(Thank you for the great feedback about this series! I've loved reading your comments and really appreciate the input about helps you are looking for. I'm planning on addressing your questions about more advanced stitches and how to read patterns, so please stay tuned!)
The chain stitch (abbreviated "ch" in most patterns) is the foundation all other stitches build on. At the beginning of every project you will need to form a chain of a specific length. The chain will either remain linear or be joined to form a loop for working in the round (something we’ll discuss later). It is simple to do, and the hooking, turning and pulling-through actions you make are the fundamental movements of crochet. So practicing chain stitches is good exercise!
Click to read my photo and video tutorial on making the chain stitch.
Pick a medium weight yarn (cat 4 or worsted weight) and medium sized hook (an “H” “I” or “J”) to play with.
Working with your slip knot around the neck of your hook, hold the working yarn to the back of the hook (read about how to hold the yarn here), pivot your hook so the hook part is aimed at the working yarn...
..."hook" the yarn or “yarn over” by swiveling the hook around the yarn....
...and now using the hook, pull the yarn through the working loop (in this case, it is the one you formed with a slip knot) on your hook.
One chain completed!
Now do it again: yarn over, or hook, the yarn...
...and pull it through the loop on your hook.
The idea is to try and keep the size of your stitches uniform. This comes with practice as you get more comfrotable holding the yarn and controlling its tension. Keep going and pretty soon you will have a long chain like this:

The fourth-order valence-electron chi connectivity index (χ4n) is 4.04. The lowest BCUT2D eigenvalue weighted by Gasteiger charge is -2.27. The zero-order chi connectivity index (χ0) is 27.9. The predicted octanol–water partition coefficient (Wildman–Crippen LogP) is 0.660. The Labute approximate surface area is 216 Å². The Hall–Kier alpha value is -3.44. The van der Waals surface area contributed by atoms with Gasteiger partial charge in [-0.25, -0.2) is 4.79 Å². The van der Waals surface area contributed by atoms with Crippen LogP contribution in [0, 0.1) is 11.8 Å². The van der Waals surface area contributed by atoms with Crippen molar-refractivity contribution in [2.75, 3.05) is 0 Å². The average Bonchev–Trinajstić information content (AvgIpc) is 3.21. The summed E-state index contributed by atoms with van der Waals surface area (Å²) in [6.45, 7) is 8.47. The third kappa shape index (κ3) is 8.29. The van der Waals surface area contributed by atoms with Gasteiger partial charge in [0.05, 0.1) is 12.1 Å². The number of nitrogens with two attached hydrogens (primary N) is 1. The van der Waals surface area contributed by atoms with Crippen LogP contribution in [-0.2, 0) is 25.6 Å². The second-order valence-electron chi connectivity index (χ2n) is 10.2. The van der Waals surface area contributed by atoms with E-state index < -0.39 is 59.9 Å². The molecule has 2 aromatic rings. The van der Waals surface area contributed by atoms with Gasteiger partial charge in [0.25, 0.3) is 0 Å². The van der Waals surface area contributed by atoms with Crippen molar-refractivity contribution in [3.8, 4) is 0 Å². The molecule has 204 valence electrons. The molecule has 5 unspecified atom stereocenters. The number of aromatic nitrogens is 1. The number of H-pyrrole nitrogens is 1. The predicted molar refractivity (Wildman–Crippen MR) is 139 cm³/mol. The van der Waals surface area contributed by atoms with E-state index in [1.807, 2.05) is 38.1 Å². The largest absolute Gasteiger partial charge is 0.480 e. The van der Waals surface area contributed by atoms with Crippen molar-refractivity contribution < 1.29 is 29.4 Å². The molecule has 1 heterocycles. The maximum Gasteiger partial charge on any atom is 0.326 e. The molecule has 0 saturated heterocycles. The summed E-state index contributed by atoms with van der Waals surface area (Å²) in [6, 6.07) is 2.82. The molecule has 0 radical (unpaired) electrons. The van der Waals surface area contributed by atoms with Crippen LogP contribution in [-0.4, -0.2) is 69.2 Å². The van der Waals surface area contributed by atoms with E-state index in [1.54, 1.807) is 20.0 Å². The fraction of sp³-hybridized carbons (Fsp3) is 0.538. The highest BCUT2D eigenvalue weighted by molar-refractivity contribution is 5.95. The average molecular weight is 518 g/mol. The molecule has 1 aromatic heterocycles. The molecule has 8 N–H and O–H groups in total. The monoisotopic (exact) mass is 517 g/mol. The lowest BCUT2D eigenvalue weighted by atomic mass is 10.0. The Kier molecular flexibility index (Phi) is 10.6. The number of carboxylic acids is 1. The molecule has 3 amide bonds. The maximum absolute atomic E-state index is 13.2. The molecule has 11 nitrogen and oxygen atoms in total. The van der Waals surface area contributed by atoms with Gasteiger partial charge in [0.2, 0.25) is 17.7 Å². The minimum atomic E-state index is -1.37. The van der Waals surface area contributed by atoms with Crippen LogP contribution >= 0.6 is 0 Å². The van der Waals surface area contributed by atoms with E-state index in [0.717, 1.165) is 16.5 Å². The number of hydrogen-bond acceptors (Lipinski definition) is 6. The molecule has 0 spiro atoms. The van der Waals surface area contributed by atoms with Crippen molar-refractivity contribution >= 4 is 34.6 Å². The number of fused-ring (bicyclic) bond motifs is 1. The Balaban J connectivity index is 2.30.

Here is the chain stitch in video:
When you've had your fill of the chain stitch, you can either pull it out and start over, or "fasten off" and use it for something fun. (If you were making the chain to act as the foundation for a project you would not fasten off but instead turn and work stitches into the chain, which we'll cover next.) To Fasten off you simply cut your working yarn a few inches long, hook it, and pull it through the last loop on your hook. Remove your hook and pull the end of the yarn a bit to cinch. You’re essentially forming a knot at the end.
I love the look of the chain stitch. I think it's really beautiful all on its own.
We'll talk about how to work back into the chain stitch with a single crochet stitch next.
How-to tutorials, patterns, giveaways, reviews and interviews to make certain you are smitten.
Click on the "HOH in Crochet" label or button to view all the content in this series.
Here's a quick list of all the "How to Crochet" posts:
How to Crochet 1: The Slip Knot
How to Crochet 2: Holding the Yarn
How to Crochet 3: The Chain Stitch
How to Crochet 4: The Single Crochet
How to Crochet 5: Seaming Your Work
How to Crochet 6: The Double Crochet
How to Crochet 7: Weaving in the Ends
How to Crochet 8: The Half Double Crochet
How to Crochet 9: The Triple Crochet
How to Crochet 10: Working in the Round
How to Crochet 11: Understanding Gauge